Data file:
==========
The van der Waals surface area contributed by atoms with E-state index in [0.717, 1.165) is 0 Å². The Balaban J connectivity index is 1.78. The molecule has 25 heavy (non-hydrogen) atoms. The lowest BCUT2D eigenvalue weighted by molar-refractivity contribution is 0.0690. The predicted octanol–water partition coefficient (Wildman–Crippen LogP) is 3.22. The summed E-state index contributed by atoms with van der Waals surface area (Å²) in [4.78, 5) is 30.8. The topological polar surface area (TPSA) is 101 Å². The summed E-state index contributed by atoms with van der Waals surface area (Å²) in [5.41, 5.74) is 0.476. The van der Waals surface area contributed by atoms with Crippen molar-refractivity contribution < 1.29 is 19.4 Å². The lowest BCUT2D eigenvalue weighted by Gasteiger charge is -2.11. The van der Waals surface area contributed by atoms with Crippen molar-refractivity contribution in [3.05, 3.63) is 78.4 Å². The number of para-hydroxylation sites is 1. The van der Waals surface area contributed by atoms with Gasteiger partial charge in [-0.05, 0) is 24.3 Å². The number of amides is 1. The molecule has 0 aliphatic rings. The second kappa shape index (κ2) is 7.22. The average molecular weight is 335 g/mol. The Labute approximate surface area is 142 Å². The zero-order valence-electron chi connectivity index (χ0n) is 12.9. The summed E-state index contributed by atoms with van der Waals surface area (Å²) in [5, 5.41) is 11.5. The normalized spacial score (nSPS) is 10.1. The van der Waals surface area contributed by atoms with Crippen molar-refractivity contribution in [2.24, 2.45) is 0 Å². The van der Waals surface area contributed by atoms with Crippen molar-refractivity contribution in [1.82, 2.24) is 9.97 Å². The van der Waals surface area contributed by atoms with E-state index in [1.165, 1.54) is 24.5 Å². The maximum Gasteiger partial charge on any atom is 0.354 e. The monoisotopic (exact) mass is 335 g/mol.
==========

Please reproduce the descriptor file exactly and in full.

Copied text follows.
The van der Waals surface area contributed by atoms with E-state index in [0.717, 1.165) is 0 Å². The Balaban J connectivity index is 1.78. The molecule has 25 heavy (non-hydrogen) atoms. The lowest BCUT2D eigenvalue weighted by molar-refractivity contribution is 0.0690. The predicted octanol–water partition coefficient (Wildman–Crippen LogP) is 3.22. The summed E-state index contributed by atoms with van der Waals surface area (Å²) in [4.78, 5) is 30.8. The topological polar surface area (TPSA) is 101 Å². The summed E-state index contributed by atoms with van der Waals surface area (Å²) in [5.41, 5.74) is 0.476. The van der Waals surface area contributed by atoms with Crippen molar-refractivity contribution < 1.29 is 19.4 Å². The lowest BCUT2D eigenvalue weighted by Gasteiger charge is -2.11. The van der Waals surface area contributed by atoms with Crippen molar-refractivity contribution in [3.05, 3.63) is 78.4 Å². The number of para-hydroxylation sites is 1. The van der Waals surface area contributed by atoms with Gasteiger partial charge in [-0.05, 0) is 24.3 Å². The number of amides is 1. The molecule has 0 aliphatic rings. The second kappa shape index (κ2) is 7.22. The average molecular weight is 335 g/mol. The Labute approximate surface area is 142 Å². The zero-order valence-electron chi connectivity index (χ0n) is 12.9. The summed E-state index contributed by atoms with van der Waals surface area (Å²) in [5, 5.41) is 11.5. The normalized spacial score (nSPS) is 10.1. The van der Waals surface area contributed by atoms with Crippen molar-refractivity contribution in [2.24, 2.45) is 0 Å². The van der Waals surface area contributed by atoms with Crippen molar-refractivity contribution in [1.82, 2.24) is 9.97 Å². The van der Waals surface area contributed by atoms with E-state index in [1.165, 1.54) is 24.5 Å². The maximum Gasteiger partial charge on any atom is 0.354 e. The monoisotopic (exact) mass is 335 g/mol.